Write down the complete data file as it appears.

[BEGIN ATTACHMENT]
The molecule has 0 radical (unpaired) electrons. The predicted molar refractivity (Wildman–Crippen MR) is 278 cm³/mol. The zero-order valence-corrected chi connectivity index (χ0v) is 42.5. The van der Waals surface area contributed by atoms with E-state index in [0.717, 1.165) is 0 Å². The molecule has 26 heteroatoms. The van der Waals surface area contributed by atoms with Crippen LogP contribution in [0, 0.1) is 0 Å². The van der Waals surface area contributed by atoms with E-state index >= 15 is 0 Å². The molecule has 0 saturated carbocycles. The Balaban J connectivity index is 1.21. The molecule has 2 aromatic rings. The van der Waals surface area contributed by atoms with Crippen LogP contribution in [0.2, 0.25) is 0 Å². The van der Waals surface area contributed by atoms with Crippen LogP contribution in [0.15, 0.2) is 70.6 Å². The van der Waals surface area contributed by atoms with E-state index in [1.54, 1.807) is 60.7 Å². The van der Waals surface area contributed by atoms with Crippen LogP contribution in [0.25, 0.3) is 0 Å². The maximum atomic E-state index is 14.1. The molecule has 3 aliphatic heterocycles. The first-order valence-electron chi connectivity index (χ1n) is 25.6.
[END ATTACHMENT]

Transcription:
The molecule has 0 radical (unpaired) electrons. The predicted molar refractivity (Wildman–Crippen MR) is 278 cm³/mol. The zero-order valence-corrected chi connectivity index (χ0v) is 42.5. The van der Waals surface area contributed by atoms with E-state index in [0.717, 1.165) is 0 Å². The molecule has 26 heteroatoms. The van der Waals surface area contributed by atoms with Crippen LogP contribution in [0, 0.1) is 0 Å². The van der Waals surface area contributed by atoms with E-state index >= 15 is 0 Å². The molecule has 0 saturated carbocycles. The Balaban J connectivity index is 1.21. The molecule has 2 aromatic rings. The van der Waals surface area contributed by atoms with Crippen LogP contribution in [0.2, 0.25) is 0 Å². The van der Waals surface area contributed by atoms with Crippen LogP contribution in [0.15, 0.2) is 70.6 Å². The van der Waals surface area contributed by atoms with E-state index in [1.54, 1.807) is 60.7 Å². The van der Waals surface area contributed by atoms with Crippen LogP contribution in [0.25, 0.3) is 0 Å². The maximum atomic E-state index is 14.1. The molecule has 3 aliphatic heterocycles. The first-order valence-electron chi connectivity index (χ1n) is 25.6.